CROSS-REFERENCE TO RELATED APPLICATION
FIELD OF THE INVENTION
This application claims priority from U.S. Provisional Patent Application Ser. No. 60/751,865 filed Dec. 20, 2005.
- BACKGROUND OF THE INVENTION
The present invention relates to medical devices and more particularly to a cutting balloon device for expanding passageways in the venous system.
One of the most common heart diseases in industrialized countries is atherosclerotic cardiovascular disease, caused by the buildup of plaque or stenoses in the blood vessels. This affliction affects not only veins or arteries, but also dialysis access systems such as fistulas or grafts. Generally, arteries are susceptible to the buildup of plaque. The venous system, however, has lesions that are generally fibrous in nature, usually in the form of scar tissue or venous valvular rings. Additionally, when there is long term placement of a fistula or graft, there is a tendency for the passageway to narrow. The venous anastomosis of a graft, which may be made from PTFE or some other suitable material, may develop a different lesion, such as fibro-muscular hyperplasia. All three of these inflictions are distinct in their nature; however, they all generally respond well to balloon dilation or angioplasty.
There are numerous inventions that have attempted to successfully expand venous passageways that have been narrowed by plaque or stenoses. One of the most well known is the “Fogarty catheter,” which is described in detail in U.S. Pat. No. 3,435,826 (the '826 patent) to Fogarty, as well as U.S. Pat. No. 4,403,612 (the '612 patent). Both the '826 patent and the '612 patent describe inflatable balloon catheters. The balloon catheter of the '826 patent comprises a catheter having an inflatable balloon at its distal tip. The balloon catheter of the '826 patent is operated by inserting the deflated balloon catheter into the vessel beyond the clogged portion, inflating the balloon and then pulling the inflated balloon towards the clogged area, thereby dislodging the clog and dragging the blockage to an incision where the clog can be removed. The balloon catheter of the '612 patent has two balloons, wherein a first balloon is disposed inside of a second balloon and both the first and second balloon are located at the distal tip of a catheter. In use, the balloon catheter of the '612 patent is inflated and compresses the plaque or stenoses that is located along the wall of a vessel, thereby enlarging the venous passageway.
Most types of inflatable balloon catheters expand the vessel by exerting pressure on the buildup located on the walls of the vessel and squeezing the buildup against the vessel wall. There are other types of balloon catheters that do not inflate; rather, they expand using some other mechanical process. An example of this type of mechanically expanding balloon catheter is described in detail in U.S. Pat. No. 4,921,484 to Hillstead (the '484 patent). The '484 patent describes a catheter having a woven mesh balloon at its distal tip. During insertion, the balloon is elongated and maintains a narrow profile. When the balloon reaches the vessel to be expanded, the distal tip of the catheter is contracted, thereby expanding the woven mesh balloon. The expanded mesh balloon is then used to break through or scrape plaque and stenoses, thereby expanding the vessel.
- SUMMARY OF THE INVENTION
It would be beneficial to provide a device for removing plaque and stenoses from dialysis accesses such as fistulas or grafts, as well as blood vessels that may be clogged, that is inflatable through the injection of a fluid into the center of the balloon and also has the surface characteristics of a mesh balloon.
The present invention is a cutting balloon catheter assembly including a dual lumen catheter having an inflatable balloon at its distal end having an interior cavity and an expandable covering disposed about the balloon, wherein the covering has an array of cutting edges. In the assembly, the balloon is fixedly connected to the distal end of the catheter and the interior cavity of the balloon is in fluid communication with an inflation/deflation lumen of the catheter.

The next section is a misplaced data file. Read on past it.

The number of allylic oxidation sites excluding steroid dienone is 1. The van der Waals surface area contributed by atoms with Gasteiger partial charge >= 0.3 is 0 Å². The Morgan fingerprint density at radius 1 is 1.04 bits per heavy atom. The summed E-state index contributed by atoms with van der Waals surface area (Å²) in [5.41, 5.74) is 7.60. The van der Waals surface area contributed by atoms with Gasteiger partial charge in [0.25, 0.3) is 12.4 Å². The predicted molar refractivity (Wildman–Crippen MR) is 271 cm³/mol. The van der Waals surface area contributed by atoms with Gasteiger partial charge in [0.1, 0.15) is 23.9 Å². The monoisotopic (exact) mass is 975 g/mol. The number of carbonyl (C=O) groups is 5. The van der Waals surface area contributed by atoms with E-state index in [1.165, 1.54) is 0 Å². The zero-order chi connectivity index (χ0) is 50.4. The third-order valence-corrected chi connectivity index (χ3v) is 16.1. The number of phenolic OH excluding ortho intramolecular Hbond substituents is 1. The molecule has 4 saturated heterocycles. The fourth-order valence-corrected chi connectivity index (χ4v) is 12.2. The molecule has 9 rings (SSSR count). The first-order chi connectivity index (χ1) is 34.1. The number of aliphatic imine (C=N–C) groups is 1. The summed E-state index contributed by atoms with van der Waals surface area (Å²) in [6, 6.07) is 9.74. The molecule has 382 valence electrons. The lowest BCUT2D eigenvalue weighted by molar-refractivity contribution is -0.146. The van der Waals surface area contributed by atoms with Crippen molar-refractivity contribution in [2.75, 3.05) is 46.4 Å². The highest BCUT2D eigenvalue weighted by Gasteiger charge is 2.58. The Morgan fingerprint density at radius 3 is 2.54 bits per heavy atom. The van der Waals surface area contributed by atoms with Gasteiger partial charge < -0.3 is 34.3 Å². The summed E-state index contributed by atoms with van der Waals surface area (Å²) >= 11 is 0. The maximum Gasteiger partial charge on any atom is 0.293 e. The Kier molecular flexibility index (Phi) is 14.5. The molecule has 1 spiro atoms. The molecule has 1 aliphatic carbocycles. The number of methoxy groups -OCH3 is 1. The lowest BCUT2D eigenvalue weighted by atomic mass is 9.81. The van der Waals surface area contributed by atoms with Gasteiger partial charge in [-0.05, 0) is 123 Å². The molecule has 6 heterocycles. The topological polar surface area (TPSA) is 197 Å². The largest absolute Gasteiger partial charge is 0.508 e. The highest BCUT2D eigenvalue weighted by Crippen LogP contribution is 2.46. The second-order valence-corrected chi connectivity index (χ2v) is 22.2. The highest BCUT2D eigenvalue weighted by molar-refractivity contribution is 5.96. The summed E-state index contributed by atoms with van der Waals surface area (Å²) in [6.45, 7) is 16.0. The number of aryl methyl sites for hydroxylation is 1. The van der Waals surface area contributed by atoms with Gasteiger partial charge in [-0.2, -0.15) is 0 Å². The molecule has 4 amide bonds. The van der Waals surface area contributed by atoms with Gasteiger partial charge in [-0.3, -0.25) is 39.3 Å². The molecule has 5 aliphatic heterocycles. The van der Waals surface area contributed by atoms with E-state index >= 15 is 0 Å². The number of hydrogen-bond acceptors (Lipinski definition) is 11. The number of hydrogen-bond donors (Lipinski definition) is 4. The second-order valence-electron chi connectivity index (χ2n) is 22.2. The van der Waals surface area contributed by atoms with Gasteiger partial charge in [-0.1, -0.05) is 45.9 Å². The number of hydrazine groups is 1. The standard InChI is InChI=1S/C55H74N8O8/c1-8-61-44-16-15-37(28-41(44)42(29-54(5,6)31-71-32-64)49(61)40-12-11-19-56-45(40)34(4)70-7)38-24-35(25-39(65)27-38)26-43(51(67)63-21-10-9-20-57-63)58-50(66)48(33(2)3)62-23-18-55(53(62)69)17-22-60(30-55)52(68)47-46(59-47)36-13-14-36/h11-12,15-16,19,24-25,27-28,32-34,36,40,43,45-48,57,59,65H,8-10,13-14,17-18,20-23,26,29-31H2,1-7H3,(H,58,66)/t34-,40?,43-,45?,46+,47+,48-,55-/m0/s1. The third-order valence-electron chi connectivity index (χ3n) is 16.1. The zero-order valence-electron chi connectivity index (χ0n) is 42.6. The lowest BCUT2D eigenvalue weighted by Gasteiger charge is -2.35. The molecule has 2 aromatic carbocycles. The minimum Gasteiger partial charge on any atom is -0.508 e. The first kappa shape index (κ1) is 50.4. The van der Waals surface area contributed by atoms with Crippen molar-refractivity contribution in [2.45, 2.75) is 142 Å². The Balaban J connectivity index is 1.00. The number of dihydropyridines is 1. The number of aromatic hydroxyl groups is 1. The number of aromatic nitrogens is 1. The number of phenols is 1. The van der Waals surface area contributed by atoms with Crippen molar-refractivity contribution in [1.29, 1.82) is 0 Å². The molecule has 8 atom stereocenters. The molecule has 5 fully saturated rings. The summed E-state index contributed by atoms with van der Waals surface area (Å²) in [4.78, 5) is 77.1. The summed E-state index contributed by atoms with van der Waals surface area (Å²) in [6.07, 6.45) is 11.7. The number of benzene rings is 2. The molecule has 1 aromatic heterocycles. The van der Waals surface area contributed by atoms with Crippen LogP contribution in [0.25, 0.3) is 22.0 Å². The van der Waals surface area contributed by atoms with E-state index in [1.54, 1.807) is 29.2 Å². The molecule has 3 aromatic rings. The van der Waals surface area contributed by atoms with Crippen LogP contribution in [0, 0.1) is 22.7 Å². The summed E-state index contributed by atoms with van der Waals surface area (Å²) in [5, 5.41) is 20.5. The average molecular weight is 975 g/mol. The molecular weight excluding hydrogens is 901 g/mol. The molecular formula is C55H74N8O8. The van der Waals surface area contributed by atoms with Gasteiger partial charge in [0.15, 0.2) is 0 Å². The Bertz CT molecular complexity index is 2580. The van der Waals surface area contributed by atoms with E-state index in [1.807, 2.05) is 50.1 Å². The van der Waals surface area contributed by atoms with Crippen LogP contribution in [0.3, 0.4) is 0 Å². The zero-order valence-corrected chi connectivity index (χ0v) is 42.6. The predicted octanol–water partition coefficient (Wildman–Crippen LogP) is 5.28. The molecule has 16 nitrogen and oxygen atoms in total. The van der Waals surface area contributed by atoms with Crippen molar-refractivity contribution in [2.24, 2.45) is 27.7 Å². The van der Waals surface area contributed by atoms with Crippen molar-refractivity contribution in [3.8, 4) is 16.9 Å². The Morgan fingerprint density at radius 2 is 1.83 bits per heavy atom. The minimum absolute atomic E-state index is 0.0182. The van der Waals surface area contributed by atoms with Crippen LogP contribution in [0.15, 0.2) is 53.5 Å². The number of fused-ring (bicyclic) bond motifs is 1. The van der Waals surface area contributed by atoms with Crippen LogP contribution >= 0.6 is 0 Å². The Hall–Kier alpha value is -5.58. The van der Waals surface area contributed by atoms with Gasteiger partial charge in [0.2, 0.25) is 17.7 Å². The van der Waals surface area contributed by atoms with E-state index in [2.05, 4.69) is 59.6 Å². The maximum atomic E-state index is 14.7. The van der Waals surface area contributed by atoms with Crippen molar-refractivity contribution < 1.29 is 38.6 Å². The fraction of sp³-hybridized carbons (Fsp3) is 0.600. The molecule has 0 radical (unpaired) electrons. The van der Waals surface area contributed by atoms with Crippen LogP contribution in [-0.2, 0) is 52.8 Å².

BRIEF DESCRIPTION OF THE DRAWINGS
The invention further includes a method of removing obstructions from vessel walls using the cutting balloon catheter, wherein after catheter insertion and balloon inflation, the assembly is reciprocally moved either axially or rotationally, such that the array of cutting edges abrades the stenoses, plaque or lesions along the vessel wall.
The accompanying drawings, which are incorporated herein and constitute part of this specification, illustrate the presently preferred embodiments of the invention, and, together with the general description given above and the detailed description given below, serve to explain the features of the invention. In the drawings:
FIG. 1 is a side view of a cutting balloon catheter assembly according to an embodiment of the present invention;
FIG. 2 is an enlarged sectional view of the cutting balloon catheter assembly of FIG. 1, taken along line 2-2, with the balloon inflated;
FIG. 3 is an enlarged side view of a distal end of the cutting balloon catheter assembly of FIG. 1, in a deflated condition;
FIG. 3 a is an enlarged sectional view of an alternative embodiment of a cutting balloon catheter assembly;
FIG. 4 is a sectional view of a hub of the catheter cutting balloon assembly of FIG. 1;
FIG. 5 is a side view, partially in section, of the distal end portion of the cutting balloon catheter assembly of FIG. 1, inserted into a patient's vessel and in an inflated condition; and
DETAILED DESCRIPTION OF THE INVENTION
FIG. 6 is a sectional view of the distal end portion of an alternative embodiment of the cutting balloon catheter assembly.
In the drawings, like numerals indicate like elements throughout. Certain terminology is used herein for convenience only and is not to be taken as a limitation on the present invention. The words “proximal” and “distal” refer to directions away from and closer to, respectively, the tip of the double lumen catheter assembly that makes up a portion of the cutting balloon assembly according to the present invention. The terminology includes the words above specifically mentioned, derivatives thereof, and words of similar import. The following describes preferred embodiments of the invention. However, it should be understood based on this disclosure, that the invention is not limited by the preferred embodiments described herein.